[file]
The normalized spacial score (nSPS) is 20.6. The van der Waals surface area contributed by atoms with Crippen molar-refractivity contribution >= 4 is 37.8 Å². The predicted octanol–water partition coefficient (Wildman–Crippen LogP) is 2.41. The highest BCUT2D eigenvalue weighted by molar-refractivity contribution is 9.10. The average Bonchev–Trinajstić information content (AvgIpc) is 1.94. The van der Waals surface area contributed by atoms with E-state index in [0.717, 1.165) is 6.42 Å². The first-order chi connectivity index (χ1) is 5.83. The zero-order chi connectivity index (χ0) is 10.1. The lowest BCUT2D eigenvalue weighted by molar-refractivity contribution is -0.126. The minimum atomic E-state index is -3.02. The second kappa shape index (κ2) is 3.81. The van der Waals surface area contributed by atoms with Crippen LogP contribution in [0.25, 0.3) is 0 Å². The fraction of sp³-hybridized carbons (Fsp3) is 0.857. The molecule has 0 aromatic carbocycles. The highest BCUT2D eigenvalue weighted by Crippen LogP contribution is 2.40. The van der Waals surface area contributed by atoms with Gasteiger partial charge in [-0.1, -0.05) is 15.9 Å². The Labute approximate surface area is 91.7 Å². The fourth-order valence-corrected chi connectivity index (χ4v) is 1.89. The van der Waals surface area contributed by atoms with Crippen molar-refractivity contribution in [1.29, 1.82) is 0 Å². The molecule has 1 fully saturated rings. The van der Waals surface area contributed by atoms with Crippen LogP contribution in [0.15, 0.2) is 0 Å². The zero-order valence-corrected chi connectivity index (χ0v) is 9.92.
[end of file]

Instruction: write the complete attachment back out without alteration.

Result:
The normalized spacial score (nSPS) is 20.6. The van der Waals surface area contributed by atoms with Crippen molar-refractivity contribution >= 4 is 37.8 Å². The predicted octanol–water partition coefficient (Wildman–Crippen LogP) is 2.41. The highest BCUT2D eigenvalue weighted by molar-refractivity contribution is 9.10. The average Bonchev–Trinajstić information content (AvgIpc) is 1.94. The van der Waals surface area contributed by atoms with E-state index in [0.717, 1.165) is 6.42 Å². The first-order chi connectivity index (χ1) is 5.83. The zero-order chi connectivity index (χ0) is 10.1. The lowest BCUT2D eigenvalue weighted by molar-refractivity contribution is -0.126. The minimum atomic E-state index is -3.02. The second kappa shape index (κ2) is 3.81. The van der Waals surface area contributed by atoms with Crippen LogP contribution in [0.25, 0.3) is 0 Å². The fraction of sp³-hybridized carbons (Fsp3) is 0.857. The molecule has 0 aromatic carbocycles. The highest BCUT2D eigenvalue weighted by Crippen LogP contribution is 2.40. The van der Waals surface area contributed by atoms with Gasteiger partial charge in [-0.1, -0.05) is 15.9 Å². The Labute approximate surface area is 91.7 Å². The fourth-order valence-corrected chi connectivity index (χ4v) is 1.89. The van der Waals surface area contributed by atoms with Crippen molar-refractivity contribution in [1.29, 1.82) is 0 Å². The molecule has 1 fully saturated rings. The van der Waals surface area contributed by atoms with Crippen LogP contribution in [0.15, 0.2) is 0 Å². The zero-order valence-corrected chi connectivity index (χ0v) is 9.92.